Railcar services revenues increased by 2.4% and 5.7% during the three and nine months ended September 30, 2016 , respectively, compared to the same periods in 2015 due to the additional capacity resulting from our expansion projects that continue to ramp up in 2016.
Cost of revenues
Our total consolidated cost of revenues increased by 6.3% for the three months ended September 30, 2016 compared to the same period in 2015 due to increased cost of revenues across all three of our segments, with the manufacturing segment being negatively impacted by the loss contingency recognized during the third quarter of 2016 related to the FRA Directive, as discussed further below.
Our total consolidated cost of revenues decreased by 19.3% for the nine months ended September 30, 2016 compared to the same period in 2015 due to decreased cost of revenues in our manufacturing segment that were partially offset by the loss contingency recognized during the third quarter of 2016 related to the FRA Directive. The overall decrease from the manufacturing segment was partially offset by an increase in our railcar leasing and railcar services segments.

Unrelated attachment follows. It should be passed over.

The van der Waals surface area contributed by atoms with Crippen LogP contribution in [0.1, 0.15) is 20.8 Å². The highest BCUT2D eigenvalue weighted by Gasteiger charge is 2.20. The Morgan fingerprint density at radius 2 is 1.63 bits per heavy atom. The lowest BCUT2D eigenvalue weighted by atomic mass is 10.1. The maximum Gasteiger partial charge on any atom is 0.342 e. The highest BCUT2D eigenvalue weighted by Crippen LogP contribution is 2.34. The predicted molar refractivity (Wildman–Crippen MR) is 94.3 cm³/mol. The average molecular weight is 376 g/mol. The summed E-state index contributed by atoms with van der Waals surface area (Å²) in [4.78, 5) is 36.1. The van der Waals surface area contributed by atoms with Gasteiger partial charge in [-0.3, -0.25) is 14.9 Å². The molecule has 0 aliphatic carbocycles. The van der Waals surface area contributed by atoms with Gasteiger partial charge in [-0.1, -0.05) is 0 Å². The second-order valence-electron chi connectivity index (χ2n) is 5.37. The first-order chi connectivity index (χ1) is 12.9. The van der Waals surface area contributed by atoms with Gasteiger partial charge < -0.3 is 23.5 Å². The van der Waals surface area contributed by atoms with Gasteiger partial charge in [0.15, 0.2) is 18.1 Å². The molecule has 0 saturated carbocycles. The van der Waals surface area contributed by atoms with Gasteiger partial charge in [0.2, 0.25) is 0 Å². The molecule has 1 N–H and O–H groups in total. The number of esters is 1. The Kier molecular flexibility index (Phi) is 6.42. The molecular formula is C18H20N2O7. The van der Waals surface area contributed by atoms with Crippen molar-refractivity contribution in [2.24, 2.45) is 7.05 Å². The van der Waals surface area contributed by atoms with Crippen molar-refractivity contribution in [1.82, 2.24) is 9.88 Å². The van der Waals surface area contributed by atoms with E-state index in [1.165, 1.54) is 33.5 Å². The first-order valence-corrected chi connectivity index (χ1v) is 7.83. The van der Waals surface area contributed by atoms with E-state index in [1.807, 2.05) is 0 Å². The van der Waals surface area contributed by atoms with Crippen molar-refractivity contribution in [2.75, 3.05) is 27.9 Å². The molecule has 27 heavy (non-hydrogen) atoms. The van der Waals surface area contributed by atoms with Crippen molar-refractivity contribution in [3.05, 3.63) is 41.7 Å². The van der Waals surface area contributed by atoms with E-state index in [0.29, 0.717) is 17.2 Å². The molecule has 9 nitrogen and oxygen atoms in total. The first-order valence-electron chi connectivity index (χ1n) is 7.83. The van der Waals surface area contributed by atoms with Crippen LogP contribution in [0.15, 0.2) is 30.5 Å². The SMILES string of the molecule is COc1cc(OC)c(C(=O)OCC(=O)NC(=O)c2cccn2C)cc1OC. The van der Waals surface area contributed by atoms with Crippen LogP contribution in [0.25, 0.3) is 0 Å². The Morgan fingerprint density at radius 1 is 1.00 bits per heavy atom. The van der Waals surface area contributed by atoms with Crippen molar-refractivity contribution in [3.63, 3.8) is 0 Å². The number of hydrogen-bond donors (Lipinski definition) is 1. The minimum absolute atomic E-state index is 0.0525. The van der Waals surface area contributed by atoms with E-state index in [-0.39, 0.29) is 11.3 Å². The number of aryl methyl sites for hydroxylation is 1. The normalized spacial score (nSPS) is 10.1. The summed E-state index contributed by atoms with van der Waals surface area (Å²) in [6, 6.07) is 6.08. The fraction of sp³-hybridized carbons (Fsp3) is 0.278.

Cost of revenues (excluding the other operating loss attributable to the manufacturing segment, as discussed below) decreased for our manufacturing segment by 12.6% and 29.5% for the three and nine months ended September 30, 2016 , respectively, compared to the same periods in 2015 due to a decrease of 7.3% and 27.4% , respectively, driven by lower overall railcar shipments for direct sale partially offset by increased costs associated with the production of more specialized hopper railcars, as discussed above, and a decrease of 5.3% and 2.1% , respectively, driven by lower material costs for key components and steel, which is also reflected as a decrease in selling prices as our practice is to generally pass changes in these costs through to the customer.